Tools & details¶
This section highlight some tools aiding modeling and solving.
Supported constraints¶
To find out which constraints are natively supported by the solver, or, more generally, understood by MP, there are two ways.
Method 1: acceptance options¶
List the solver’s natively supported constraints,
by running the solver executable with the =acc
commandline switch
which lists all solver options starting with the acc:
prefix:
gurobi =acc
Alternatively, the full option list for each solver is published at AMPL Development.
Method 2: full constraint list¶
List all constraints known by the MP model converter, including some
internal ones, by running the solver executable with the c
commandline switch. Here is a beautified summary of the resulting
(rather technical) output for a generic solver:
ID 
Full name 


1 
abs 
AbsConstraint 
2 
acos 
AcosConstraint 
3 
acosh 
AcoshConstraint 
4 
alldiff 
AllDiffConstraint 
5 
and 
AndConstraint 
6 
asin 
AsinConstraint 
7 
asinh 
AsinhConstraint 
8 
atan 
AtanConstraint 
9 
atanh 
AtanhConstraint 
10 
compl 
ComplementarityLinear 
11 
complquad 
ComplementarityQuadratic 
12 
condlin(lt/le/eq/ge/gt) 
Conditional linear constraint 
13 
condquad(lt/le/eq/ge/gt) 
Conditional quadratic constraint 
14 
cos 
CosConstraint 
15 
cosh 
CoshConstraint 
16 
count 
CountConstraint 
17 
div 
DivConstraint 
18 
expa 
ExpAConstraint 
19 
exp 
ExpConstraint 
20 
expcone 
ExponentialConeConstraint 
21 
geomcone 
GeometricConeConstraint 
22 
ifthen 
IfThenConstraint 
23 
impl 
ImplicationConstraint 
24 
ind(le/eq/ge) 
Linear indicator constraint 
25 
indquad(le/eq/ge) 
Quadratic indicator constraint 
26 
lin(le/eq/ge) 
Linear constraint 
27 
linrange 
Linear range constraint 
28 
linfunccon 
LinearFunctionalConstraint 
29 
loga 
LogAConstraint 
30 
log 
LogConstraint 
31 
max 
MaxConstraint 
32 
min 
MinConstraint 
33 
not 
NotConstraint 
34 
numberofconst 
NumberofConstConstraint 
35 
numberofvar 
NumberofVarConstraint 
36 
or 
OrConstraint 
37 
pl 
PLConstraint 
38 
pow 
PowConstraint 
39 
powercone 
PowerConeConstraint 
40 
quad(le/eq/ge) 
Quadratic constraint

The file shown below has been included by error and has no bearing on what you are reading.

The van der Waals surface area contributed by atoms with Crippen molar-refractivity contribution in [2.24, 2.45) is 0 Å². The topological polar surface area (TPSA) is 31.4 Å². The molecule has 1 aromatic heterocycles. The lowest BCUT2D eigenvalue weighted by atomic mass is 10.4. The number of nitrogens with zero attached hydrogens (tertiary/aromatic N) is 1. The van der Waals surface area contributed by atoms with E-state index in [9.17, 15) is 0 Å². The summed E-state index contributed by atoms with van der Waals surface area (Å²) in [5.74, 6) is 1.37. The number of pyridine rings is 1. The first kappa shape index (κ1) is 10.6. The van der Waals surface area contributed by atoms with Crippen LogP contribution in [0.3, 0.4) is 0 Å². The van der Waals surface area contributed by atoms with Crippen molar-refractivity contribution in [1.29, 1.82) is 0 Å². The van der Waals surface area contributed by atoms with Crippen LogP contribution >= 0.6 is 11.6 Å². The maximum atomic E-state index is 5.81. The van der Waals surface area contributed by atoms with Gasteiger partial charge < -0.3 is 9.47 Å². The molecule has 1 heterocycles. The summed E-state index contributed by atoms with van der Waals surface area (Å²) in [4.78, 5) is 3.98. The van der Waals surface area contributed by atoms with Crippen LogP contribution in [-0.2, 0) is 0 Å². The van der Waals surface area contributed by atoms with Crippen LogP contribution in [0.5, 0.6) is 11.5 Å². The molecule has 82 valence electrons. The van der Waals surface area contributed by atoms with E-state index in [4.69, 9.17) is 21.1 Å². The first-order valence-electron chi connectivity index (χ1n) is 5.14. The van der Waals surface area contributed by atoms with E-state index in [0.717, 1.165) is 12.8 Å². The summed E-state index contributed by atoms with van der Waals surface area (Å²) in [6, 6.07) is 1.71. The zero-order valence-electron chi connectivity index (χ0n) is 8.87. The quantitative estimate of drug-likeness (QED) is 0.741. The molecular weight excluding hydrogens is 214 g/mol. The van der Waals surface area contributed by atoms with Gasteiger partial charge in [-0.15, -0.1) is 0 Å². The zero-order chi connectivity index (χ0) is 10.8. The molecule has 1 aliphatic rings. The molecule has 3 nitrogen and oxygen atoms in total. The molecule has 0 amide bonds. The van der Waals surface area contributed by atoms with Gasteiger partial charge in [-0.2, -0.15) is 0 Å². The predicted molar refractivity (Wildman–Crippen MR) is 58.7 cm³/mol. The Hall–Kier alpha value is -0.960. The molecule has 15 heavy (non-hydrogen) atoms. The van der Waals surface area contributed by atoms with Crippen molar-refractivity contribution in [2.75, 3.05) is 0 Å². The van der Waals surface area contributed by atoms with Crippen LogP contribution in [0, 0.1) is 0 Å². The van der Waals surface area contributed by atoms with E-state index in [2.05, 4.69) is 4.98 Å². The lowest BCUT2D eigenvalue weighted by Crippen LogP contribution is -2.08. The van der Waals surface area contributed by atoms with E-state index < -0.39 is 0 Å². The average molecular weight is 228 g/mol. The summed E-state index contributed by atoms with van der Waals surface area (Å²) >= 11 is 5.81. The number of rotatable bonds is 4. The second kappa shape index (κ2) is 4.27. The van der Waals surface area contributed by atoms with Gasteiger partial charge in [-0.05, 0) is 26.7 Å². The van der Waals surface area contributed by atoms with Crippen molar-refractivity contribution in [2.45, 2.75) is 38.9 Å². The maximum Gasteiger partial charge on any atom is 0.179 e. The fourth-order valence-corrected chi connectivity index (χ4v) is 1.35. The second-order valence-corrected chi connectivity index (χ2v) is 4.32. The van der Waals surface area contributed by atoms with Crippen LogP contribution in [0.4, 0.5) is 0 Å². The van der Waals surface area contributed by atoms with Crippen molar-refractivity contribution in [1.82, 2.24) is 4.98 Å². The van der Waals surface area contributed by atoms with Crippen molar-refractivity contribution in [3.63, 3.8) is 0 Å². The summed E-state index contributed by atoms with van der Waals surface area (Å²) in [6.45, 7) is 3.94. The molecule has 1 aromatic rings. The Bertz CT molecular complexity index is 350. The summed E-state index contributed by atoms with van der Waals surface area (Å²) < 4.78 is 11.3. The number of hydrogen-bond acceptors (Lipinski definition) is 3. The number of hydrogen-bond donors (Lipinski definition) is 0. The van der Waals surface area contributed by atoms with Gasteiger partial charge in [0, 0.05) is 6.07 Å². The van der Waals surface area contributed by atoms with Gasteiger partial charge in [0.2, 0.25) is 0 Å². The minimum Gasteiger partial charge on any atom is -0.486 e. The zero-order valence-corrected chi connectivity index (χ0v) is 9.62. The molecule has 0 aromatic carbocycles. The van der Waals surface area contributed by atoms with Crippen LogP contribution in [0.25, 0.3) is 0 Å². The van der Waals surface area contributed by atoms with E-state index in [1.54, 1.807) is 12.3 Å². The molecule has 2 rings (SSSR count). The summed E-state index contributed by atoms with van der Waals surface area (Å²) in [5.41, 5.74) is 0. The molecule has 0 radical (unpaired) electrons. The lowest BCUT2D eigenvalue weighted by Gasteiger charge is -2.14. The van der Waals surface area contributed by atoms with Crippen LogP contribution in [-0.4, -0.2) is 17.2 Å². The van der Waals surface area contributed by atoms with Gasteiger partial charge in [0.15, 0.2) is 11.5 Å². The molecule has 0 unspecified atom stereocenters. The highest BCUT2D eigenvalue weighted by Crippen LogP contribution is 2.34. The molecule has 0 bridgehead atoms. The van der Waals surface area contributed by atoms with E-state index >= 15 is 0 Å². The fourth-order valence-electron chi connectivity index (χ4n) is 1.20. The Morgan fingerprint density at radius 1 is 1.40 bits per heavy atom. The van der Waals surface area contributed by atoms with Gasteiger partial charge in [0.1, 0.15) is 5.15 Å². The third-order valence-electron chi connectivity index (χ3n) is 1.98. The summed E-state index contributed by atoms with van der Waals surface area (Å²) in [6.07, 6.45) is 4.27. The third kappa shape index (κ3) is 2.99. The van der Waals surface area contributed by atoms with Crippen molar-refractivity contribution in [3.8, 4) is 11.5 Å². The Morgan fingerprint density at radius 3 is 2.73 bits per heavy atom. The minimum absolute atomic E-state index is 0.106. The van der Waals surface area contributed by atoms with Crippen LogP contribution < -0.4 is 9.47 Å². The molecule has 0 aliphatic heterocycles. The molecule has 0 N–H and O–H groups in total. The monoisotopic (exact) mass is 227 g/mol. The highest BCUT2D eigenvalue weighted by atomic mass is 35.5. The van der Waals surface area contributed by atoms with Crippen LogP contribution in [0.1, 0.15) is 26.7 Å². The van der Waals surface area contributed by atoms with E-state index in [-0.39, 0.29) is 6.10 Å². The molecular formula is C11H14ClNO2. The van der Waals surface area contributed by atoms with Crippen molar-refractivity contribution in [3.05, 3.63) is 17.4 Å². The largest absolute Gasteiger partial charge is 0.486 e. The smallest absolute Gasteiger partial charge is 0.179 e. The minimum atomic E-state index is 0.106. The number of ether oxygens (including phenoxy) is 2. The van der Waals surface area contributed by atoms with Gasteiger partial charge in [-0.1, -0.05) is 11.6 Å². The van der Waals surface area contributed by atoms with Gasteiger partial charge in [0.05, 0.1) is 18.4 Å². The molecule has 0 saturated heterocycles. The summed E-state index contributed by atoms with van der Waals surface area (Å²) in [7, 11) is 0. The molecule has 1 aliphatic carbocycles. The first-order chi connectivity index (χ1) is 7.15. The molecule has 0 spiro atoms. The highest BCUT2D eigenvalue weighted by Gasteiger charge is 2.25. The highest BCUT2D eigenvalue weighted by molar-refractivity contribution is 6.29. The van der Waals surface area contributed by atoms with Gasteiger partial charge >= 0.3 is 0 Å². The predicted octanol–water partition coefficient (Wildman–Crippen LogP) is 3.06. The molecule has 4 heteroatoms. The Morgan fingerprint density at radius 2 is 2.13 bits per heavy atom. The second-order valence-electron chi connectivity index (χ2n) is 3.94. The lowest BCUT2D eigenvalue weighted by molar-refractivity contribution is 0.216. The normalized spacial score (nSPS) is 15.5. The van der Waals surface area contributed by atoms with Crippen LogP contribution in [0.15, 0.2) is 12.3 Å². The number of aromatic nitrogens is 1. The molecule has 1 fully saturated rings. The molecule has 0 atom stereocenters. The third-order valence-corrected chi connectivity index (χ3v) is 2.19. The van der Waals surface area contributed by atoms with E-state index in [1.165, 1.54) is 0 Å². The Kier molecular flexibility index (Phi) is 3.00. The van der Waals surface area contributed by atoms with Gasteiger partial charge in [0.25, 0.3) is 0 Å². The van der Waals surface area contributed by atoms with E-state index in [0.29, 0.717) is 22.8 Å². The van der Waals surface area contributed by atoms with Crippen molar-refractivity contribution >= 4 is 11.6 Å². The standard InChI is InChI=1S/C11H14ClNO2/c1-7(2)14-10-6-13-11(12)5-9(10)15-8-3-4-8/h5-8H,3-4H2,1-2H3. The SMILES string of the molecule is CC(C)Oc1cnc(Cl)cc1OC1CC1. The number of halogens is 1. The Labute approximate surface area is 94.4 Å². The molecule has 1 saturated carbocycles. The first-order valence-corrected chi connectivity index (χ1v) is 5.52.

41 
quadrange 
Quadratic range constraint 
42 
quadcone 
QuadraticConeConstraint 
43 
quadfunccon 
QuadraticFunctionalConstraint 
44 
rotatedquadcone 
RotatedQuadraticConeConstraint 
45 
sos1 
SOS1Constraint 
46 
sos2 
SOS2Constraint 
47 
sin 
SinConstraint 
48 
sinh 
SinhConstraint 
49 
tan 
TanConstraint 
50 
tanh 
TanhConstraint 
Explore the reformulations¶
To explore the reformulations performed on your model, there are the following ways.
Explore the final model¶
To explore the model received by the solver, export the model in one of the solver’s general formats:
ampl: option mosek_auxfiles rc; ## To use var/con names
ampl: option mosek_options 'writeprob=/tmp/ell.jtask'; solve;
Some solvers can export their presolved model:
option gurobi_options 'outlev=1 writepresolved=disj_pre.lp';
Reformulation graph¶
The flattening and reformulation graph can be exported
by the cvt:writegraph
option (WIP).
At the moment only arcs are exported. Terminal nodes (variables, constraints,
objectives) can be seen in the NL model (ampl: expand
) and the
final flat model (gurobi: option tech:writeprob
).
Automatic solution check¶
Solutions obtained from the solver are automatically checked
for correctness with given tolerances
(see Solver options sol:chk:...
.)
There are two checking modes: “realistic” and “idealistic”. For linear and quadratic models they are equivalent. Differences can arise for models with other nonlinear expressions.
In “realistic” mode, any expressions computed by the solver and reported via an auxiliary variable, are trusted with a tolerance. In “idealistic” mode, all expression trees are recomputed.
Motivation¶
Consider the disjunction constraint
C: y<=6 or z>=10;
With y=6.0000000001
and z=9.9999999999
, and assuming the solver’s
feasibility tolerance is at a typical value (such as \(10^{6}\)),
most Mathematical Programming solvers consider the disjunction satisfied.
And, from a practical viewpoint, it is (given finiteprecision
computations).
Our “realistic” checking mode does exactly this: it trusts the solver results up to a tolerance.
In contrast, AMPL reports the constraint violated:
ampl: let y:=6.0000000001;
ampl: let z:=9.9999999999;
ampl: display C.val;
C.val = 0
That is, when expressions y<=6
and z>=10
are reevaluated
and their results substituted into C
, C
holds false.
The role of the “idealistic” checking mode is to warn the user about the fact, that even if the solver has a correct solution up to its tolerances (which is examined by the “realistic” mode), it can be wrong for a toleranceunaware checker.
By default, “idealistic” check is performed for objective values only,
see example below. To enable it for constraints, use
option chk:mode
.
Warnings format¶
Example¶
To explain the solution check warning format, let’s solve a relaxed version of the following model:
var x integer <= 0;
var y integer;
minimize TotalSum: x  2*y;
subject to C1: x + 21*y >= 2;
subject to C2: 3*x + 2*y <= 1;
subject to C3: 20*x + y <= 200;
Running Gurobi with option feasrelax 1
, we trick MP
(it does not know the effect of feasrelax
).
ampl: option solver gurobi;
ampl: option gurobi_options 'feasrelax 1';
ampl: option gurobi_auxfiles rc; ## To pass model names
ampl: solve;
Gurobi 10.0.2: alg:feasrelax = 1
Gurobi 10.0.2: optimal solution; feasrelax objective 160552
5 simplex iterations
1 branching nodes
absmipgap=2, relmipgap=1.2457e05
 WARNINGS 
WARNING: "Solution Check"